confidential information of those who had "hit" or contacted

Shopping's website to defendants Perle and Waldron. Defendants

Waldron and Perle used this information to solicit persons who had

visited Shopping's website regarding the purchase of Shopping

shares. None of those arrangements were disclosed to plaintiff or

the marketplace.

45. As a result of the manipulative devices employed by

defendants, the price of Shopping stock rose far beyond any

rational value. Notwithstanding the historical losses of the

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Company, the stock sold at $9 per share in the IPO. Moreover, as

a result of defendants' manipulative conduct and their issuance of

the false and misleading statements, the price of Shopping rose to

over $30 per share in mid-March 1998 for a total market

capitalization of approximately $200 million.

46. In or about January 1998, despite the defendants' best

efforts, the supply of Shopping stock exceeded the demand, putting

downward pressure on its price. In order to prop up its stock

price, the defendants began to issue false information in

conjunction with Waldron. In addition, in order to relieve some of

the selling pressure, Waldron's trading room, at the direction of

defendant Perle, adopted a policy of refusing to accept sell orders

from customers. Waldron also pressured its registered

representatives to sell Shopping stock to their customers without

regard to its suitability, which resulted in sales of the stock to

many unsuitable customers.

47. Due to the size of Waldron's positions, it was apparent

to each of the defendants that if Shopping's price was allowed to

fall to true value, Waldron would sustain a huge loss and be forced

out of business. Defendants Perle, Hay and McNulty would also

suffer serious losses (along with other Shopping insiders who

received stock prior to the IPO) from such a price collapse.

Additionally, as Waldron's clearing firm, Wedbush would be liable

for Waldron's losses and market obligations. Wedbush stood to lose

as much as $10 million, a loss that would drive it out of business.

Accordingly, Wedbush, via defendant Rey, joined Waldron in its

efforts to continue the manipulation of the market for Shopping.

Wedbush continued to clear trades in Shopping while knowing of

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Waldron's unlawful activities, and defendant Rey actively

participated in the scheme by executing forced buy-ins of uncovered

short positions at prices far in excess of the trading price,

despite having been advised against this illegal practice by the

NASD.

48. On March 25, 1998, Shopping was forced to disclose that

trading in Shopping shares was suspended for 10 days by the SEC

because of suspicions of manipulative conduct. In addition, it was

reported that defendant Waldron is facing charges that it rigged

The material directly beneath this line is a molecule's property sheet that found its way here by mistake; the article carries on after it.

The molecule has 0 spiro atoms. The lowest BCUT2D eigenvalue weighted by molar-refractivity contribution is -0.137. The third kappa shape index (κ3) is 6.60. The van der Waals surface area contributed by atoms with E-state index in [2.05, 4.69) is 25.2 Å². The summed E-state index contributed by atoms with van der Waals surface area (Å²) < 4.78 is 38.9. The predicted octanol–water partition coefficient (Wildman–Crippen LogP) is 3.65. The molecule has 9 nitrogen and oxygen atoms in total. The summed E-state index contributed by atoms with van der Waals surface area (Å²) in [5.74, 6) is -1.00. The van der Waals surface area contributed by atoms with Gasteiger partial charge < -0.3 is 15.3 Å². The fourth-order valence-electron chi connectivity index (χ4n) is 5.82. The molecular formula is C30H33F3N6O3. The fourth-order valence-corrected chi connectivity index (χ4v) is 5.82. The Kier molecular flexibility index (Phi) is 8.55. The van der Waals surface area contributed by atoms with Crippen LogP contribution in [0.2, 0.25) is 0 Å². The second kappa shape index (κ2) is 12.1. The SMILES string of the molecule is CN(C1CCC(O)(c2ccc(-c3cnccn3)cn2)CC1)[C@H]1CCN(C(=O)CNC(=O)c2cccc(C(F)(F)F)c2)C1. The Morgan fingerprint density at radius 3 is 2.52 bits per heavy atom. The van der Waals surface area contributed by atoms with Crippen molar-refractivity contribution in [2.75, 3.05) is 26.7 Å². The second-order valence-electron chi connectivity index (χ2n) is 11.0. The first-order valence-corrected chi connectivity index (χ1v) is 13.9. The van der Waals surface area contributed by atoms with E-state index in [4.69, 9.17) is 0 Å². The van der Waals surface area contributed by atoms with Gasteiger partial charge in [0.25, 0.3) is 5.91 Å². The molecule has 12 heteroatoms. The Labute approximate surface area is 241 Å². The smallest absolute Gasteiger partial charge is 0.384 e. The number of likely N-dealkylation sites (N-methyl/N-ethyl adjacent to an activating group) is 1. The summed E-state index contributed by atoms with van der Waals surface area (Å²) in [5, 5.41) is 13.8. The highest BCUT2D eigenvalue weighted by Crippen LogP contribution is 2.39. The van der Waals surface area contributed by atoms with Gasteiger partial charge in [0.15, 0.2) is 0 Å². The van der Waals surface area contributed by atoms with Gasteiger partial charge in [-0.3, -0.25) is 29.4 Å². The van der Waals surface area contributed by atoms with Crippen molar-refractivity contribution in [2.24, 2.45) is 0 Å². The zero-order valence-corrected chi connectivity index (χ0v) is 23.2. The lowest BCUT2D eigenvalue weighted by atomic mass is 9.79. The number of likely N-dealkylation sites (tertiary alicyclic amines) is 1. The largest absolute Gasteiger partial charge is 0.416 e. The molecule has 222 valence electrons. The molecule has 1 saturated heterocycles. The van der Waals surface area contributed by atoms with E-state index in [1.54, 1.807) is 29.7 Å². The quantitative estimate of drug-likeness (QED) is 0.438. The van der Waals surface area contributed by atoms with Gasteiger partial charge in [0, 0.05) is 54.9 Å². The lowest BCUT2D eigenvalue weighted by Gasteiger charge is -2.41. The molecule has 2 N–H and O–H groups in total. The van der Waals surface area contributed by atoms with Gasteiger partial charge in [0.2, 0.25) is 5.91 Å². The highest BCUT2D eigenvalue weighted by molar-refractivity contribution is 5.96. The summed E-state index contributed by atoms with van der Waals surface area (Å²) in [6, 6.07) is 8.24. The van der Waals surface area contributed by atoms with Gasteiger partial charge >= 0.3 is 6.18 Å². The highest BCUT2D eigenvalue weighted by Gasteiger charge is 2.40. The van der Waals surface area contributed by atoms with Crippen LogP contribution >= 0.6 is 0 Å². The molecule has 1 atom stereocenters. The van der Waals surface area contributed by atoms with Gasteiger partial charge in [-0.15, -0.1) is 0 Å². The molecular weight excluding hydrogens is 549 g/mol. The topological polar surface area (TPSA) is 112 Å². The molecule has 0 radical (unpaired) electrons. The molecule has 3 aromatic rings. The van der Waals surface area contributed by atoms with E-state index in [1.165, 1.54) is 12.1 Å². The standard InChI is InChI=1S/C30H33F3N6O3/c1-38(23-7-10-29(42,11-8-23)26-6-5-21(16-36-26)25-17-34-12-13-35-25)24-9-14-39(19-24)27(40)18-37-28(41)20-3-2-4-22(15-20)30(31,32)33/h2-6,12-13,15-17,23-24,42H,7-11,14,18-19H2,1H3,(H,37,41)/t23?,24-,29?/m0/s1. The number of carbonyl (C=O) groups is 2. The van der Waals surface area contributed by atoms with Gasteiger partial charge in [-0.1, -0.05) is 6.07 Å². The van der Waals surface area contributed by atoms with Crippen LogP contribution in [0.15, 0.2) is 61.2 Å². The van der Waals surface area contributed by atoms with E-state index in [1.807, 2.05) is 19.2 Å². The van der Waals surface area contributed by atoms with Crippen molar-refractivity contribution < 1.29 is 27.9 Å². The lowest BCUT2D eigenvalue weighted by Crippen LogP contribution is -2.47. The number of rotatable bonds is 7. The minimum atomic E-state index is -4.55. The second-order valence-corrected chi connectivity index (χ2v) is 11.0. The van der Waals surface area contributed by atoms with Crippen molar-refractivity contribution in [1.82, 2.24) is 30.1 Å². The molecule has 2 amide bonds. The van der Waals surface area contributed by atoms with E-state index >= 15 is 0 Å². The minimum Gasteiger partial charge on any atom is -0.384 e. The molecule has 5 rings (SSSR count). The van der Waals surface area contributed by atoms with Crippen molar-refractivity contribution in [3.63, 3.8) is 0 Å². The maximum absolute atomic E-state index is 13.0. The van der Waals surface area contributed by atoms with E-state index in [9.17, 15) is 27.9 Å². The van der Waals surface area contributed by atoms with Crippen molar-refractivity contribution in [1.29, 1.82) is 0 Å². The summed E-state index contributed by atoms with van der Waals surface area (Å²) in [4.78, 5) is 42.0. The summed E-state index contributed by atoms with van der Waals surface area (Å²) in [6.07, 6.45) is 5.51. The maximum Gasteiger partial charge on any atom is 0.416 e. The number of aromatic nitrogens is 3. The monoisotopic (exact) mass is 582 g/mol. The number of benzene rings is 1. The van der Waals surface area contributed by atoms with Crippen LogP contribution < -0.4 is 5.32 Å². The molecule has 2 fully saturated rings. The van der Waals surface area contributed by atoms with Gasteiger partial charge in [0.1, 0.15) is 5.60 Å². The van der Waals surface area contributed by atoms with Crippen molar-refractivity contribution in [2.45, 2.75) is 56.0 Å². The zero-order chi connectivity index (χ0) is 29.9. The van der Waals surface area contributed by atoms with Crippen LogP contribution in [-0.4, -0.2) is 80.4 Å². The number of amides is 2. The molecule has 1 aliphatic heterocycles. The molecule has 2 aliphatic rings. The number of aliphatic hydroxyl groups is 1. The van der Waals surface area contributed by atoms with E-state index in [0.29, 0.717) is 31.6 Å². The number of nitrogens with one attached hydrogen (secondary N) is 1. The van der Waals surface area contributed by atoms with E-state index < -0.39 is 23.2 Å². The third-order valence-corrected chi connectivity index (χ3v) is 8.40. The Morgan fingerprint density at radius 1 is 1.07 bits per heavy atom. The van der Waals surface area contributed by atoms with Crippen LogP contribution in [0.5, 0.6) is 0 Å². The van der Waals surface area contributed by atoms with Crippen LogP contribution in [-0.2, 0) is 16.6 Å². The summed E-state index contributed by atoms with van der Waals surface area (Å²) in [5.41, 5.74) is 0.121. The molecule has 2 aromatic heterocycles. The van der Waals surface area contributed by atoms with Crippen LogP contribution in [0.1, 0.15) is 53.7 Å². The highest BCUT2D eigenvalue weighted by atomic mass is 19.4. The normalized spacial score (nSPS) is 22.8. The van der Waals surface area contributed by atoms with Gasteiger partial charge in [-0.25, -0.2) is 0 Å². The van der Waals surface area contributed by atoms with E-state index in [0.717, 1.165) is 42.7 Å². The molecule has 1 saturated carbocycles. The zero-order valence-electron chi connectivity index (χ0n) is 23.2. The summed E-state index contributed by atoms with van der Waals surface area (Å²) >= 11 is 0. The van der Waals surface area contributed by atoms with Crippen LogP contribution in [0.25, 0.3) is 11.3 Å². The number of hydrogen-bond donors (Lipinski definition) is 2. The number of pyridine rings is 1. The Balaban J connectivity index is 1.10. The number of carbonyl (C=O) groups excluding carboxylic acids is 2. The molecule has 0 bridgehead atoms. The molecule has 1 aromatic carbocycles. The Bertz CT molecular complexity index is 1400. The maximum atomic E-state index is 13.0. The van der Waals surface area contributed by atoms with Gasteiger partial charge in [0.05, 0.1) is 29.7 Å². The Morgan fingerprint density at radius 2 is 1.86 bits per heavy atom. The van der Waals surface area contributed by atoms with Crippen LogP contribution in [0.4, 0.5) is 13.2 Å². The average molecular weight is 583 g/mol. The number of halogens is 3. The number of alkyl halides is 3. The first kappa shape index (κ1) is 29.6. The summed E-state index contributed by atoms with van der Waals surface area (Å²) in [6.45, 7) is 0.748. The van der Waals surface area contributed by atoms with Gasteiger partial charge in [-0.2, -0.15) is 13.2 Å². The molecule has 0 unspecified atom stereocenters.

the market to pump up the stock of the Company. In response to the

suspension of trading, and denying any wrongdoing by the Company,

defendant McNulty stated the following:

"What is going on with Wall Street isn't happening on Main Street which is where our company does its business. Our company continues to execute its plan and despite the controversy, we continue to service our customers, and develop relationships with suppliers and vendors to build our franchise in the explosive electronic retail marketplace."

"Shopping.com remains focused on its mission statement to be the dominant low price leader on the Internet selling brand-name consumer products everyday. The Company has continued to position itself as a worldwide retailer as evidenced by the opening of our European offices to secure products and distribution for that marketplace."

49. Another bomb shell was dropped when on March 26, 1998,

Kristine Webster, the Company's Chief Financial Officer, disclosed

that 23% of the Company's revenues since the inception of its

business have come via the purchases of computers and other office

equipment valued at more than $250,000 by defendant Waldron. This

was never disclosed to the investing public in any filing including

the prospectus for the IPO. Thus, at the time of the offering,

Waldron, the principal underwriter, was itself the principal source

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of Shopping's revenues! Clearly, these transactions were

consummated for the purpose of generating revenue growth as Waldron

prepared to take the Company public.

FIRST CAUSE OF ACTION

Violation Of 25400/25500 Of The California Corporations Code

50. Plaintiff incorporates 1-49.

51. Acting individually and pursuant to a common conspiracy

or aiding and abetting each other, defendants concealed and/or

misrepresented material adverse information and/or willfully

participated in the concealment and misrepresentation of such

information regarding Shopping in order offer to sell and/or sell

Shopping securities in the IPO at inflated prices. Defendants'

wrongdoing included willful participation in the manipulation of

the trading activity in Shopping shares and the making of untrue